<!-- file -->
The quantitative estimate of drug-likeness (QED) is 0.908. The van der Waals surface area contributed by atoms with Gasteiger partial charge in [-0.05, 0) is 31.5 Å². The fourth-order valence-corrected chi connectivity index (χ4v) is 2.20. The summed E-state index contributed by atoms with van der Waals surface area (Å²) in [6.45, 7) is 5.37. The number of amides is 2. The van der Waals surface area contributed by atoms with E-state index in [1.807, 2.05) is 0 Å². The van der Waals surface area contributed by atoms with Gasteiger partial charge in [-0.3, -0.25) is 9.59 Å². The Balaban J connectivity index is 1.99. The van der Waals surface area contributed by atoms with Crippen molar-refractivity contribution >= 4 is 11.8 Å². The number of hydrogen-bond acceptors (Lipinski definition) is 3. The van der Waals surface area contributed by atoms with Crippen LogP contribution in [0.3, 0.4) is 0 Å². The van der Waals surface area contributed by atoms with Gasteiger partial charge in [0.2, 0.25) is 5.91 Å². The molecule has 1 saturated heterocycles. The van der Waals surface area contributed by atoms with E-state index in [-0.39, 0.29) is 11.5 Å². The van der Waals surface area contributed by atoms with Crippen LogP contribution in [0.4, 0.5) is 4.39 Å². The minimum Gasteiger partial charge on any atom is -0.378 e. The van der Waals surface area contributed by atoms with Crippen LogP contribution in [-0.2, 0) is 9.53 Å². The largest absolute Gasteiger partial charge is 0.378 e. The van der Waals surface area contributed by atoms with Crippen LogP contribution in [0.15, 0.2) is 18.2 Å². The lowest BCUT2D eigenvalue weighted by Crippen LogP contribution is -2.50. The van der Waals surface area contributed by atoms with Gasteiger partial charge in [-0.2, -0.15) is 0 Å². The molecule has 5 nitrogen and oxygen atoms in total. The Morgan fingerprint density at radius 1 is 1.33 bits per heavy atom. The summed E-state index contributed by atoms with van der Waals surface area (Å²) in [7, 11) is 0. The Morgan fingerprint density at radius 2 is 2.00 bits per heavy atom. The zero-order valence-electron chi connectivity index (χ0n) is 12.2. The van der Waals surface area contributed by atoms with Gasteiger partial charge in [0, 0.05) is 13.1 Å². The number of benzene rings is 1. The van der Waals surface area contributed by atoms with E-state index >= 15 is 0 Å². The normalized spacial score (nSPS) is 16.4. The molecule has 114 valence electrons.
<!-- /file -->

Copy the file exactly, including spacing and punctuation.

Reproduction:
The quantitative estimate of drug-likeness (QED) is 0.908. The van der Waals surface area contributed by atoms with Gasteiger partial charge in [-0.05, 0) is 31.5 Å². The fourth-order valence-corrected chi connectivity index (χ4v) is 2.20. The summed E-state index contributed by atoms with van der Waals surface area (Å²) in [6.45, 7) is 5.37. The number of amides is 2. The van der Waals surface area contributed by atoms with E-state index in [1.807, 2.05) is 0 Å². The van der Waals surface area contributed by atoms with Gasteiger partial charge in [-0.3, -0.25) is 9.59 Å². The Balaban J connectivity index is 1.99. The van der Waals surface area contributed by atoms with Crippen molar-refractivity contribution >= 4 is 11.8 Å². The number of hydrogen-bond acceptors (Lipinski definition) is 3. The van der Waals surface area contributed by atoms with Crippen LogP contribution in [0.3, 0.4) is 0 Å². The van der Waals surface area contributed by atoms with Gasteiger partial charge in [0.2, 0.25) is 5.91 Å². The molecule has 1 saturated heterocycles. The van der Waals surface area contributed by atoms with E-state index in [-0.39, 0.29) is 11.5 Å². The van der Waals surface area contributed by atoms with Crippen LogP contribution in [0.4, 0.5) is 4.39 Å². The minimum Gasteiger partial charge on any atom is -0.378 e. The van der Waals surface area contributed by atoms with Crippen LogP contribution in [-0.2, 0) is 9.53 Å². The largest absolute Gasteiger partial charge is 0.378 e. The van der Waals surface area contributed by atoms with Crippen LogP contribution in [0.15, 0.2) is 18.2 Å². The lowest BCUT2D eigenvalue weighted by Crippen LogP contribution is -2.50. The van der Waals surface area contributed by atoms with Gasteiger partial charge in [-0.2, -0.15) is 0 Å². The molecule has 5 nitrogen and oxygen atoms in total. The Morgan fingerprint density at radius 1 is 1.33 bits per heavy atom. The summed E-state index contributed by atoms with van der Waals surface area (Å²) in [7, 11) is 0. The Morgan fingerprint density at radius 2 is 2.00 bits per heavy atom. The zero-order valence-electron chi connectivity index (χ0n) is 12.2. The van der Waals surface area contributed by atoms with Gasteiger partial charge in [0, 0.05) is 13.1 Å². The number of benzene rings is 1. The van der Waals surface area contributed by atoms with E-state index >= 15 is 0 Å². The normalized spacial score (nSPS) is 16.4. The molecule has 114 valence electrons.